It’s tempting, but most certainly optimistic, to view President Bush’s 2008 State of the Union as his last gasp at blocking progress on global warming. He will, after all, be gone from office before the year is out and it’s tempting to think he hasn’t sufficient time to further damage efforts to reign in climate change.
But there’s no time to lose. And continued obstructionism by the Bush Administration doesn’t just highlight its continuing failure to grasp the urgency of the problem, it also ensures far greater difficulties for its successors, who will have to arrest the problem at home while pressing other major polluters like China and India to act.
President Bush’s virtual dismissal of climate change last week in his State of the Union address was another lost opportunity in the global-warming struggle. Ideally, the lame-duck speech should have contained a pledge to work with the U.S. Congress on setting mandatory caps on carbon emissions.
That would have addressed America’s emissions problem while giving the U.S. the credibility to push China and India to also reign in their emissions. Indeed, many in Washington figure there’s no point in cutting emissions if China’s and India’s are growing at 10 per cent a year.
Instead, Bush picked up in his State of the Union where he left off in Bali with his dogged refusal to accept reduction targets, placing his faith instead in grandiose projects and technological leaps to solve a problem that is urgently here and now.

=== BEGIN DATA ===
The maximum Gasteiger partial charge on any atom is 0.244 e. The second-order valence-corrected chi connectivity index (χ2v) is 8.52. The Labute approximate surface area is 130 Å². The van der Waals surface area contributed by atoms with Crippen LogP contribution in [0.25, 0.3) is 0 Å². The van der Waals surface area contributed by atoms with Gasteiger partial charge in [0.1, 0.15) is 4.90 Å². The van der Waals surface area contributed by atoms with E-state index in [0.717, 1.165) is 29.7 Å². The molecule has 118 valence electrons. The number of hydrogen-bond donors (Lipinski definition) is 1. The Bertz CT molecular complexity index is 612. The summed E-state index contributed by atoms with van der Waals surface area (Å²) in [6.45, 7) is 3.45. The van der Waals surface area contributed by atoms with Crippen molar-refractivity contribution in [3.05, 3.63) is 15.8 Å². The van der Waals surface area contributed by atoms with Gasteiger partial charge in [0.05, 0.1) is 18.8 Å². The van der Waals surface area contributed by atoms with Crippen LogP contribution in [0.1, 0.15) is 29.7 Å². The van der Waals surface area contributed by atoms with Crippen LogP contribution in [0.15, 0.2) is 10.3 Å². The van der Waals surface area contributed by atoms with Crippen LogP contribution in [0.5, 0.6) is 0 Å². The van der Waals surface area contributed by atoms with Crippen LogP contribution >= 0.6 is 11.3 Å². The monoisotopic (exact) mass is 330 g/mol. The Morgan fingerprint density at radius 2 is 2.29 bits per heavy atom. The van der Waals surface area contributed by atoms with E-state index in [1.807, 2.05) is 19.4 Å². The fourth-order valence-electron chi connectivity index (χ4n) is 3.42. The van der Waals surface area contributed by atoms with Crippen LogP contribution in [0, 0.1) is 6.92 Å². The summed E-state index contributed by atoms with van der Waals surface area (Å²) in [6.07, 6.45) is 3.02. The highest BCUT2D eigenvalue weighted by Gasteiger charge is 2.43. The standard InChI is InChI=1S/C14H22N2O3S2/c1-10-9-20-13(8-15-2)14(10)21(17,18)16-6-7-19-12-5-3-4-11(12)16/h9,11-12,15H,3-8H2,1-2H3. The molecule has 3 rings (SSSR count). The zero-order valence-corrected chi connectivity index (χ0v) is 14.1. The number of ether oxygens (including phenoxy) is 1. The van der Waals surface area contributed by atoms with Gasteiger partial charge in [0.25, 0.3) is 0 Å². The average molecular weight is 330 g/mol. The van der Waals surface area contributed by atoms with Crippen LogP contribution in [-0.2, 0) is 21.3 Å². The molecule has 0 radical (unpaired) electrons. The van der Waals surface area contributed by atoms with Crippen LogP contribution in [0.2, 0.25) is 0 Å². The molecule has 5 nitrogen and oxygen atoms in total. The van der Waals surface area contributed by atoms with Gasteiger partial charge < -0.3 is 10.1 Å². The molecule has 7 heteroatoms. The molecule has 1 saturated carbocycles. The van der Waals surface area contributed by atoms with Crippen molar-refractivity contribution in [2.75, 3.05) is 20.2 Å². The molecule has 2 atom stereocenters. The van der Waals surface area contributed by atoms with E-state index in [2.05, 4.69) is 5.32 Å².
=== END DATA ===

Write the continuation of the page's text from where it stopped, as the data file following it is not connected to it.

The administration works in nefarious ways. Defying heavy pressure from Congress and many state governors, the federal Environmental Protection Agency has held steady in its decision to prohibit California and a dozen other states from adopting aggressive measures to cut greenhouse gas emissions from automobiles.
Nor has the EPA made any effort to comply with the Supreme Court’s decision last spring requiring the agency to begin regulating carbon dioxide emissions from vehicles. Bush has said he would follow the court’s order and the EPA promised new draft regulations by last fall, but has not done so.
Meanwhile, current Democratic hopefuls Hillary Clinton and Barack Obama have pledged to cut U.S. emissions by 80 per cent from 1990 levels by 2050. Republican contender John McCain has promised a 65 per cent cut. All agree this can only be achieved by legal caps on emissions.
This is the path advocated in a bill now before Congress. Sponsored by Republican Senators John Warner and Joseph Lieberman, it would impose binding targets on greenhouse-gas emissions. It is also the course Bush has pig-headedly resisted since he took office.
His speech suggests he’s not about to change.